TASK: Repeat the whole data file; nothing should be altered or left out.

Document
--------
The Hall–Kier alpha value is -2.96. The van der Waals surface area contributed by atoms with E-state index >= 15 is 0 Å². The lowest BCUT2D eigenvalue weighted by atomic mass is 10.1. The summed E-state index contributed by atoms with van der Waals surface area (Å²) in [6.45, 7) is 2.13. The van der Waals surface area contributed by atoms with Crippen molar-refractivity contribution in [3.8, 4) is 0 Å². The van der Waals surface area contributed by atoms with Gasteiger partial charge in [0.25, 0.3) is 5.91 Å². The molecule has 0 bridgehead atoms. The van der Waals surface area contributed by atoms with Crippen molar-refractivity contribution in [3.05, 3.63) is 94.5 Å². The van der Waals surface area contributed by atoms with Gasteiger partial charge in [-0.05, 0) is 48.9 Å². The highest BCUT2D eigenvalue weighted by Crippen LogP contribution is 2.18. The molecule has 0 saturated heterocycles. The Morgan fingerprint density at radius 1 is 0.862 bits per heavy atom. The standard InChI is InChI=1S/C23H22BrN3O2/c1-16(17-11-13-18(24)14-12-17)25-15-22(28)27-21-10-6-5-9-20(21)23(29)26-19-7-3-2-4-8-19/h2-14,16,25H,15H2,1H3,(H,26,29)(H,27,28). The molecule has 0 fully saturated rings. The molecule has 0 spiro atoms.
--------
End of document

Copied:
The Hall–Kier alpha value is -2.96. The van der Waals surface area contributed by atoms with E-state index >= 15 is 0 Å². The lowest BCUT2D eigenvalue weighted by atomic mass is 10.1. The summed E-state index contributed by atoms with van der Waals surface area (Å²) in [6.45, 7) is 2.13. The van der Waals surface area contributed by atoms with Crippen molar-refractivity contribution in [3.8, 4) is 0 Å². The van der Waals surface area contributed by atoms with Gasteiger partial charge in [0.25, 0.3) is 5.91 Å². The molecule has 0 bridgehead atoms. The van der Waals surface area contributed by atoms with Crippen molar-refractivity contribution in [3.05, 3.63) is 94.5 Å². The van der Waals surface area contributed by atoms with Gasteiger partial charge in [-0.05, 0) is 48.9 Å². The highest BCUT2D eigenvalue weighted by Crippen LogP contribution is 2.18. The molecule has 0 saturated heterocycles. The Morgan fingerprint density at radius 1 is 0.862 bits per heavy atom. The standard InChI is InChI=1S/C23H22BrN3O2/c1-16(17-11-13-18(24)14-12-17)25-15-22(28)27-21-10-6-5-9-20(21)23(29)26-19-7-3-2-4-8-19/h2-14,16,25H,15H2,1H3,(H,26,29)(H,27,28). The molecule has 0 fully saturated rings. The molecule has 0 spiro atoms.